The perjury case against Barry Bonds was put on hold for three months yesterday, with prosecutors telling a federal judge they plan to obtain a new indictment against baseball's home run king.
US District Judge Susan Illston had told prosecutors on Feb. 29 to fix their original indictment because it lumped multiple allegations into too few counts. Illston said prosecutors needed to drop some of the allegations from the indictment or add more charges.
At a brief court hearing yesterday, assistant US attorney Matt Parrella didn't say when the government will ask a grand jury for a new indictment. Illston ordered the sides to return to court June 6, making it likely any trial would not start before 2009.
Bonds was indicted in November on four counts of perjury and one count of obstruction of justice, charges stemming from 2003 grand jury testimony in which he denied knowingly taking illegal performance-enhancing drugs.
Pedro looks solidPedro Martínez gave up two runs and five hits in five innings and David Wright hit a two-run homer in the Mets' 8-2 win over the Nationals at Port St. Lucie, Fla.
Martínez was particularly effective spotting his fastball, consistently clocked in the 87-89 mile-per-hour range, and getting ahead in the count.
"I felt like I could have thrown three more [innings]," Martínez said.
Martínez was pulled after five innings and 71 pitches. Last season, when he returned from shoulder surgery, he was kept on a 90-pitch count.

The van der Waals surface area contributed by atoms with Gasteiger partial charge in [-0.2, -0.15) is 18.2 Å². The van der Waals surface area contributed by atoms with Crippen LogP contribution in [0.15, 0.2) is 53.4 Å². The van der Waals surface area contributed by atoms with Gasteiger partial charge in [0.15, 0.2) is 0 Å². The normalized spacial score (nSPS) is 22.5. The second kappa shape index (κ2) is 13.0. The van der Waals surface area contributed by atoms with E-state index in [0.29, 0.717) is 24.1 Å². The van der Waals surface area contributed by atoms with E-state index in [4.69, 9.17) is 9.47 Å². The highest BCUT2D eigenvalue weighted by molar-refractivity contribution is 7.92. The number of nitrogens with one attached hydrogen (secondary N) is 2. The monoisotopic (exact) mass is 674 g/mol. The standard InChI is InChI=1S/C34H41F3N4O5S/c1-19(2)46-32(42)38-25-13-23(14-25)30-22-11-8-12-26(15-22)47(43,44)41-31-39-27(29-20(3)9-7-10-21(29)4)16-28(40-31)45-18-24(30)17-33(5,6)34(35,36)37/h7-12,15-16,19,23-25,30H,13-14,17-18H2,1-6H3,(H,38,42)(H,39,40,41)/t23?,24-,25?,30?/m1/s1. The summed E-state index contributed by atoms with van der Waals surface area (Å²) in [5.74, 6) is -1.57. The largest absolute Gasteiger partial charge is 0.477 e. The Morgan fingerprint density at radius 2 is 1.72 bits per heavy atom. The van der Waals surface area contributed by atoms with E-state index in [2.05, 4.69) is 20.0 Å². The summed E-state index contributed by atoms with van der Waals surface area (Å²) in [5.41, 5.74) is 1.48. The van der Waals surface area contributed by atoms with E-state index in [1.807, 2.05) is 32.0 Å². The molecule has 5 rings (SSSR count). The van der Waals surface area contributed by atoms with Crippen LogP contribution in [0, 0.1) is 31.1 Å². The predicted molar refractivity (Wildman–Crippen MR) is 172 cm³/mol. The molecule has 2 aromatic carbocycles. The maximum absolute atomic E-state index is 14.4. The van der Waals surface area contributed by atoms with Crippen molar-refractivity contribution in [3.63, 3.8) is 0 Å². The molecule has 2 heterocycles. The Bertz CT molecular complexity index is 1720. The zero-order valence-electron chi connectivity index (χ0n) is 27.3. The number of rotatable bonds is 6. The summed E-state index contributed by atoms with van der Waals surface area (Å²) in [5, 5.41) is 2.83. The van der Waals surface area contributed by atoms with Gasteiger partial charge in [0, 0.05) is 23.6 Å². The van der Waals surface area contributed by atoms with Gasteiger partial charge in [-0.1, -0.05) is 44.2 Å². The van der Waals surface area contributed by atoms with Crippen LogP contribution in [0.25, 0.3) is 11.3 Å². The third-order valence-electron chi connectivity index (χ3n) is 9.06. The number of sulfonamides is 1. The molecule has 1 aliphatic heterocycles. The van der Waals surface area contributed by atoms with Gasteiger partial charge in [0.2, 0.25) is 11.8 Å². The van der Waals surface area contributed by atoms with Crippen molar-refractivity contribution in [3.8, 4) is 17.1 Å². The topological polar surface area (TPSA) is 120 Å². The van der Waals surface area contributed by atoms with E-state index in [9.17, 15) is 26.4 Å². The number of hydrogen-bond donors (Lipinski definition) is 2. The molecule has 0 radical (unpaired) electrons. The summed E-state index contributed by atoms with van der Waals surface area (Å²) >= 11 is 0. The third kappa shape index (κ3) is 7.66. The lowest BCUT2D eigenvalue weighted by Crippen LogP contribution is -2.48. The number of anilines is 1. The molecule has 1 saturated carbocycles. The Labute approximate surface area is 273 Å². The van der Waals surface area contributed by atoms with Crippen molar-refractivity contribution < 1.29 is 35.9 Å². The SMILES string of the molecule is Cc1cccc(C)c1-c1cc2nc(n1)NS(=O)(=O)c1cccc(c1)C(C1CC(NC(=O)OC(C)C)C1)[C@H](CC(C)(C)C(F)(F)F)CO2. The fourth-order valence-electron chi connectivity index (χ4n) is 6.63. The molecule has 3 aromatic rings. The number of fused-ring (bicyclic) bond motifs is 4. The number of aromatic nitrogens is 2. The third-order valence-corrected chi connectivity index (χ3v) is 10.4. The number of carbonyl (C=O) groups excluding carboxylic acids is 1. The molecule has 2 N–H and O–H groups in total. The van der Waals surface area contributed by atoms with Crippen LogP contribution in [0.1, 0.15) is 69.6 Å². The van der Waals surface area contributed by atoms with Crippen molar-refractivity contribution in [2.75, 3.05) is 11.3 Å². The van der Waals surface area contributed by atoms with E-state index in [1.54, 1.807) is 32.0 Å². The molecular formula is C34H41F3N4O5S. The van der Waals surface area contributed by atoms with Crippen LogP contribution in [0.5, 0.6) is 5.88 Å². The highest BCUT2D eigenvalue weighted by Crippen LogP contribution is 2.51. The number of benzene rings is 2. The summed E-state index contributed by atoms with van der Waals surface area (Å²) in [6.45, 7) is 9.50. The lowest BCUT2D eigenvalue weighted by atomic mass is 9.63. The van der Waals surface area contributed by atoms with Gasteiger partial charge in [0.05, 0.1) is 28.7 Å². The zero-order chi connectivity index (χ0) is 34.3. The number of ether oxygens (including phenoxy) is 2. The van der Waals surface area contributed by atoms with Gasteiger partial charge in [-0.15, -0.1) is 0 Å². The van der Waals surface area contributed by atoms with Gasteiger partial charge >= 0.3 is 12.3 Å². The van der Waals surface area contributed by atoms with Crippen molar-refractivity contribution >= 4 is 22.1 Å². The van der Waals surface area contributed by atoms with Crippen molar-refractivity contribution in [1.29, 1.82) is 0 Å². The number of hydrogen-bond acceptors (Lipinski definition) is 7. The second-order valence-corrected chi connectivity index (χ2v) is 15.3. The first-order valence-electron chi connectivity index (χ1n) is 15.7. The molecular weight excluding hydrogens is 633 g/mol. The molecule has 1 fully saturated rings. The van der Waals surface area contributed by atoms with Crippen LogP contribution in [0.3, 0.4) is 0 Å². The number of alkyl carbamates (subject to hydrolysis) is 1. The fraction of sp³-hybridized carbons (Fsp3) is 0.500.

McNamee in car crashBrian McNamee, the former personal trainer who said he injected Roger Clemens with steroids and human growth hormone, fainted while driving and crashed his car head-on into a city bus in New York yesterday.
McNamee told police he blacked out because of an ongoing medical problem, the Daily News and New York Post reported.
No one was seriously hurt, according to the newspapers, and no one was charged in the accident.
Sabathia hears itMotivated by the pep talk from pitching coach Carl Willis, C.C. Sabathia settled down after giving up three runs in the first three innings and the Indians defeated the Braves, 6-4, at Kissimmee, Fla.
Sabathia, who allowed three runs and eight hits in six innings, said his pitching coach's message was loud and clear.
"[Willis] told me after the third inning to throw with more intensity, dial it up a little bit," Sabathia said. "The lasers going all over the park" were more hints he needed to pitch better, he added.
Braves starter John Smoltz was held out of the game because of tightness in his shoulder. He said he would have been available for a regular-season game.